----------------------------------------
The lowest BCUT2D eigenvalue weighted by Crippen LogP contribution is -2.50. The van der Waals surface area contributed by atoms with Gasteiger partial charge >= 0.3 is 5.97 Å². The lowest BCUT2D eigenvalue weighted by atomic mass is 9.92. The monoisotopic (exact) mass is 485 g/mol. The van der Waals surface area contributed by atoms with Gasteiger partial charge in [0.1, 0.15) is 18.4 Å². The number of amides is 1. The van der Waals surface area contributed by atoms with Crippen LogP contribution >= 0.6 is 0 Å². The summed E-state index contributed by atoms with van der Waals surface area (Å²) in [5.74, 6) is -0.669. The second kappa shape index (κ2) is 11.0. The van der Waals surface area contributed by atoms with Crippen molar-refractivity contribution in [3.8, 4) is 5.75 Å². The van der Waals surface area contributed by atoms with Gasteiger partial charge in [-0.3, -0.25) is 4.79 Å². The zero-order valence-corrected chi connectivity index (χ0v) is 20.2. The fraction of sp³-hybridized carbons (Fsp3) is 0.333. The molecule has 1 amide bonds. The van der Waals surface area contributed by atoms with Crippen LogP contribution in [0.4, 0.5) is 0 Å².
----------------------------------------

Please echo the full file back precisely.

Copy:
The lowest BCUT2D eigenvalue weighted by Crippen LogP contribution is -2.50. The van der Waals surface area contributed by atoms with Gasteiger partial charge >= 0.3 is 5.97 Å². The lowest BCUT2D eigenvalue weighted by atomic mass is 9.92. The monoisotopic (exact) mass is 485 g/mol. The van der Waals surface area contributed by atoms with Gasteiger partial charge in [0.1, 0.15) is 18.4 Å². The number of amides is 1. The van der Waals surface area contributed by atoms with Crippen LogP contribution >= 0.6 is 0 Å². The summed E-state index contributed by atoms with van der Waals surface area (Å²) in [5.74, 6) is -0.669. The second kappa shape index (κ2) is 11.0. The van der Waals surface area contributed by atoms with Crippen molar-refractivity contribution in [3.8, 4) is 5.75 Å². The van der Waals surface area contributed by atoms with Gasteiger partial charge in [-0.3, -0.25) is 4.79 Å². The zero-order valence-corrected chi connectivity index (χ0v) is 20.2. The fraction of sp³-hybridized carbons (Fsp3) is 0.333. The molecule has 1 amide bonds. The van der Waals surface area contributed by atoms with Crippen LogP contribution in [0.4, 0.5) is 0 Å².